Befitting its name, the Coloso Sugar Mill on Puerto Rico’s west coast epitomized the Caribbean island’s once-huge sugar industry. When the mill closed in the year 2000, it brought a bitter end to an industry that dated back to 1523.
Flickr user William (williepr08) Cortes visited the rapidly-decaying abandoned sugar mill in April of 2015 and his eerie yet evocative images reveal the fate of industrial infrastructure left to the “mercy” of tropical weather & weathering.
Flickr user Tomas Marounek (marounektom) snapped these shots of an abandoned sugar refinery along the Elbe River in Usti nad Labem, Czech Republic, on September 16th of 2014. That’s the German river cruise ship Theodor Fontane gliding by. Not one of the most scenic views, unless you bought a ticket for a European Abandonments Tour… where do we sign up?
Flickr user Stefano (Il Naso precario) visited this crumbling “zuccherificio” in Porto Tolle, Veneto, Italy on a sunny day in early May of 2009. Though the factory itself is in sorry shape, it’s remarkably free from overt graffiti and vandalism while a host of curious industrial relics remain in situ.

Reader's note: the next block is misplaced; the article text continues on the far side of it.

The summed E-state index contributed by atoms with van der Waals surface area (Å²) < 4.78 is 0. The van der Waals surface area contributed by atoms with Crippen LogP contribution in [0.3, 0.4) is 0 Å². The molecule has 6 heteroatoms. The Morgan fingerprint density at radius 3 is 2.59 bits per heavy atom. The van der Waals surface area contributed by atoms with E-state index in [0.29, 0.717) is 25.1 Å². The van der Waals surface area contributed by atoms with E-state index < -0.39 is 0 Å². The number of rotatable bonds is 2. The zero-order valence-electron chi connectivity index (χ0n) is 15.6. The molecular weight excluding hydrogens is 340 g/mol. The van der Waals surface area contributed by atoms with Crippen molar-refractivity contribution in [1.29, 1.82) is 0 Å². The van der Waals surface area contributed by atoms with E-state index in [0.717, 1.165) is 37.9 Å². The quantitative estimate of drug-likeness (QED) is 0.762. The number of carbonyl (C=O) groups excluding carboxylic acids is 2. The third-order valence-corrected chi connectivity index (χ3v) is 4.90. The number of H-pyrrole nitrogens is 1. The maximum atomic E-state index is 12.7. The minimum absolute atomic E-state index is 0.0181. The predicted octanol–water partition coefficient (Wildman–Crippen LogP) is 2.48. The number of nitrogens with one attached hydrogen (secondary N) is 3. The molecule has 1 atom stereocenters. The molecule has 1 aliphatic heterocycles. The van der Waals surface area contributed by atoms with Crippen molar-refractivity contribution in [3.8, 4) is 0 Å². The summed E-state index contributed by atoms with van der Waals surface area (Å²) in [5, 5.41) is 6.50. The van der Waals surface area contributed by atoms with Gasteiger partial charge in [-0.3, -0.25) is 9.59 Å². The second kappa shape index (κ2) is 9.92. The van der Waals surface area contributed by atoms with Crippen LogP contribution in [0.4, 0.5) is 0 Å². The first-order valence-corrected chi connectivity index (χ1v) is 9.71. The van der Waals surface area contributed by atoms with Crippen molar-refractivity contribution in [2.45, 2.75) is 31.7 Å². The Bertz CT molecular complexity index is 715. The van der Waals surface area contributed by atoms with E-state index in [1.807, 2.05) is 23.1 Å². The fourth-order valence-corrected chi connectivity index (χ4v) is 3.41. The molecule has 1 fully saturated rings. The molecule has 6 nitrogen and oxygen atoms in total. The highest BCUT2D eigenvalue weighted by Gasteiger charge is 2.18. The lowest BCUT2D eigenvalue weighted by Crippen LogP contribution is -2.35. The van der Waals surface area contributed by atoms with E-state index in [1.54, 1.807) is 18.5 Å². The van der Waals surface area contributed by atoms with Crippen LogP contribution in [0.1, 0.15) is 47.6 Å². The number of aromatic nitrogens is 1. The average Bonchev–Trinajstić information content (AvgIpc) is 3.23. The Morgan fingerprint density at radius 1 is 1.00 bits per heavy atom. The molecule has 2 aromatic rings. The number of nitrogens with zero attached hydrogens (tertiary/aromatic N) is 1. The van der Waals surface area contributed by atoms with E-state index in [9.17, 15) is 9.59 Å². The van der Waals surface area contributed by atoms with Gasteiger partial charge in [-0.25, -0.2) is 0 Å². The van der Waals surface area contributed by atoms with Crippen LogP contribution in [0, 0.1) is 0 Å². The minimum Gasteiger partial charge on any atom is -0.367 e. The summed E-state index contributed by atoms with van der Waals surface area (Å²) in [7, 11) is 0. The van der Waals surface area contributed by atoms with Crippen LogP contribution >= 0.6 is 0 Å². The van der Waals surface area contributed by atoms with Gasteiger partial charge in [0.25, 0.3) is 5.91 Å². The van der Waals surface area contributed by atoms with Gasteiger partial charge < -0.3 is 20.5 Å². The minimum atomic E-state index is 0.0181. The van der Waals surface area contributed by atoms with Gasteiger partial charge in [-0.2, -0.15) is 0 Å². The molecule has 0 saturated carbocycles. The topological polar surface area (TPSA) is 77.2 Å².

Red Hook, Line & Sinker
In the late nineteenth century New York City was the hub of America’s sugar refining industry: 8 massive mills pumped out 77% of the nation’s sugar supply. One by one they shut down operations with only a few abandoned vestiges (including the Domino Refinery) still standing today. One of those gone but not forgotten sugar mills is/was the Revere Sugar Factory in Red Hook, Brooklyn. Flickr user vanshnookenraggen captured the state of the site on November 5th of 2005, shortly after the plant was purchased by developers for $40 million.
While much of the Revere Sugar Factory (including its signature metal dome) was demolished in 2007, some of the original red brick outbuildings managed to dodge the wrecking ball for a few more years. The developer, Thor Equities, has presented a number of mixed-use concepts for the former Revere complex – one even envisions a glass atrium styled to evoke the plant’s signature inverted funnel dome – though plans were still up in the air as of March 2015. Flickr user Jon Cronin visited the remnants of the abandoned factory in February of 2007 and presents a more dystopian view.